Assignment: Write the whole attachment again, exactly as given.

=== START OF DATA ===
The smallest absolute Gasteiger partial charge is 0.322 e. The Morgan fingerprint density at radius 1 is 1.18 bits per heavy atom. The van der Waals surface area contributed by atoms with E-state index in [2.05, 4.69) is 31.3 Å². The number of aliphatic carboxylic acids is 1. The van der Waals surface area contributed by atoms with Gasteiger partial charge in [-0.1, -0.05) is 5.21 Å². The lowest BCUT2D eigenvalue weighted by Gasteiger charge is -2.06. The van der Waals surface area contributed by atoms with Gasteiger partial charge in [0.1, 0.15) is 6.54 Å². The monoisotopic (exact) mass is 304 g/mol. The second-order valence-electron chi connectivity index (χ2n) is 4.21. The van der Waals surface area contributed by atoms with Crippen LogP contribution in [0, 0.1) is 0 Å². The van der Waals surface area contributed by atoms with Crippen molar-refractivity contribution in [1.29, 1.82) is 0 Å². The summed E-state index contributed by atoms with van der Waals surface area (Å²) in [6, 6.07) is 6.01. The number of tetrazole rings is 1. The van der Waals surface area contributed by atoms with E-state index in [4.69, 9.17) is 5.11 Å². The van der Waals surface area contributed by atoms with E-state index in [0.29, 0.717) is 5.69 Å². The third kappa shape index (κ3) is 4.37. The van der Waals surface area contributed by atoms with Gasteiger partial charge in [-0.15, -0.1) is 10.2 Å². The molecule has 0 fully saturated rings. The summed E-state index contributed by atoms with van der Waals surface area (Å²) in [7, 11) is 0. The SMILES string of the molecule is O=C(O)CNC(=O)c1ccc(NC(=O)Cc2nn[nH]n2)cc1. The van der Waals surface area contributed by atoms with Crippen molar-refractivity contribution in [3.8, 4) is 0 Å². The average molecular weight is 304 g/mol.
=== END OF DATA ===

The smallest absolute Gasteiger partial charge is 0.322 e. The Morgan fingerprint density at radius 1 is 1.18 bits per heavy atom. The van der Waals surface area contributed by atoms with E-state index in [2.05, 4.69) is 31.3 Å². The number of aliphatic carboxylic acids is 1. The van der Waals surface area contributed by atoms with Gasteiger partial charge in [-0.1, -0.05) is 5.21 Å². The lowest BCUT2D eigenvalue weighted by Gasteiger charge is -2.06. The van der Waals surface area contributed by atoms with Gasteiger partial charge in [0.1, 0.15) is 6.54 Å². The monoisotopic (exact) mass is 304 g/mol. The second-order valence-electron chi connectivity index (χ2n) is 4.21. The van der Waals surface area contributed by atoms with Crippen LogP contribution in [0, 0.1) is 0 Å². The van der Waals surface area contributed by atoms with Crippen molar-refractivity contribution in [1.29, 1.82) is 0 Å². The summed E-state index contributed by atoms with van der Waals surface area (Å²) in [6, 6.07) is 6.01. The number of tetrazole rings is 1. The van der Waals surface area contributed by atoms with E-state index in [4.69, 9.17) is 5.11 Å². The van der Waals surface area contributed by atoms with E-state index in [0.29, 0.717) is 5.69 Å². The third kappa shape index (κ3) is 4.37. The van der Waals surface area contributed by atoms with Gasteiger partial charge in [-0.15, -0.1) is 10.2 Å². The molecule has 0 fully saturated rings. The summed E-state index contributed by atoms with van der Waals surface area (Å²) in [7, 11) is 0. The SMILES string of the molecule is O=C(O)CNC(=O)c1ccc(NC(=O)Cc2nn[nH]n2)cc1. The van der Waals surface area contributed by atoms with Crippen molar-refractivity contribution in [3.8, 4) is 0 Å². The average molecular weight is 304 g/mol.